This open letter to the CFTC’s Chairman brings up four issues with gold & silver futures trading, and asks two very pointed questions to conclude…
July 28, 2018
J. Christopher Giancarlo, Chairman
Brian Quintenz, Commissioner
Rostin Behnam, Commissioner
U.S. Commodity Futures Trading Commission
3 Lafayette Centre
1155 21st Street, NW
Washington, D.C. 20581
Dear Chairman Giancarlo:
We would like to bring to attention four issues that need to be addressed in gold and silver futures trading.
1. For the second straight month, there has been a huge discrepancy between the preliminary gold open interest and the final number recorded on particular trading days.
Let us examine the one that just happened: July 26.
There was a preliminary Comex gold open interest gain of 3,349 contracts to 503,493. But there was a final Comex gold open interest loss of 14,443 contacts to 485,701 — a discrepancy of 27,792 contracts.
The open interest here is already 24 hours old. Our understanding is that these contracts are canceled for nonpayment. It would be almost impossible for such a large number of voided contracts not to have influenced the price of gold, especially when there was a raid on the Comex by the banks.
2. The huge issuance of “exchange for physical” settlements.
For quite some time we have been told by a CFTC official, Deputy Enforcement Director Matthew Hunter, that this was quite legal as these settlements were deliverable. But in our last email exchange with Hunter he wrote that these EFPs were not deliverable. The CFTC really should provide a thorough accounting of EFPs and explain how they settle contracts.
3. The gold Comex shows a huge open interest of 43,000 contracts remaining with one day before first notice day. So there likely will be a huge amount of gold contracts standing for deliver for the August contract month — probably 31 to 62 tonnes — with only 7.8 tonnes of registered gold at the Comex and with no gold having entered the Comex for some time. How could the banks throughout the last month have depressed the price of gold amid such huge physical demand and a tiny registered gold inventory available to settle?
4. For the past month there has been a direct correlation between the value of the Chinese yuan and the price of gold. That is, the higher the yuan, the higher the price of gold and especially vice-versa.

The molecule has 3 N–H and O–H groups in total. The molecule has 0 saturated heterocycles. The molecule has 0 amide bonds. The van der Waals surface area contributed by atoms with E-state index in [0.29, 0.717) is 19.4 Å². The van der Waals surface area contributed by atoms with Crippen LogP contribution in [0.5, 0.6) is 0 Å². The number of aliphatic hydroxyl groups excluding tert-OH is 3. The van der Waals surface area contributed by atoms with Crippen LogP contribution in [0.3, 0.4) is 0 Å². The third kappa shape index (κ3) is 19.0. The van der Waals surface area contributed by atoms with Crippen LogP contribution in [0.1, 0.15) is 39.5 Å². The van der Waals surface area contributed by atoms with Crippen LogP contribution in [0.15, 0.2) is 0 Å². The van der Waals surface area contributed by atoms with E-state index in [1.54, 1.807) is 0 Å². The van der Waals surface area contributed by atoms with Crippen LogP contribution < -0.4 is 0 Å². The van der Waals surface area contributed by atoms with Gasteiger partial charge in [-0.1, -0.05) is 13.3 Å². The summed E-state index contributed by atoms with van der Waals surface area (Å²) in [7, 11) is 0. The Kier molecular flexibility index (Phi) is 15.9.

The value of the Chinese yuan is essentially controlled by China’s central bank.
The Comex is generally considered the primary authority in pricing gold.
Here is recent commentary by monetary metals market analyst Craig Hemke on the recent perfect correlation between the yuan and gold:
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“Though the People’s Bank of China has long maintained a ‘peg’ in the relative valuation of the yuan versus the dollar, the past 90 days have seen a steady devaluation of this peg to the tune of nearly 8 percent. See this chart:
“Over the period in this chart the price of Comex gold has fallen by more than 10 percent:
“To make this correlation clearer, let’s plot the two prices together. This correlation has become extraordinarily tight over the past month, as you can see below where the CNY/USD exchange rate is displayed in candlesticks and Comex gold is a blue line:
“And when you draw it down to just the past five days, the two prices react to each other almost simultaneously:
“This is not a correlation searching for a cause, nor is it a simple act of ‘traders’ reacting to a falling yuan by selling digital gold. No, in a market the size of global gold, this immediate correlation can be accomplished only through massive interventions, the size and scope of which are possible only at the state/sovereign level. And which state/sovereign would have a direct interest in linking the dollar price of gold to the yuan? China, of course.”
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So how does the CFTC allow a foreign government or entity to control the price of this important commodity and currency by trading in U.S. markets?
Or is market manipulation by a foreign power happening with the authorization of the U.S. government?
HARVEY B. ORGAN, Consultant
CHRIS POWELL, Secretary/Treasurer
Gold Anti-Trust Action Committee Inc.
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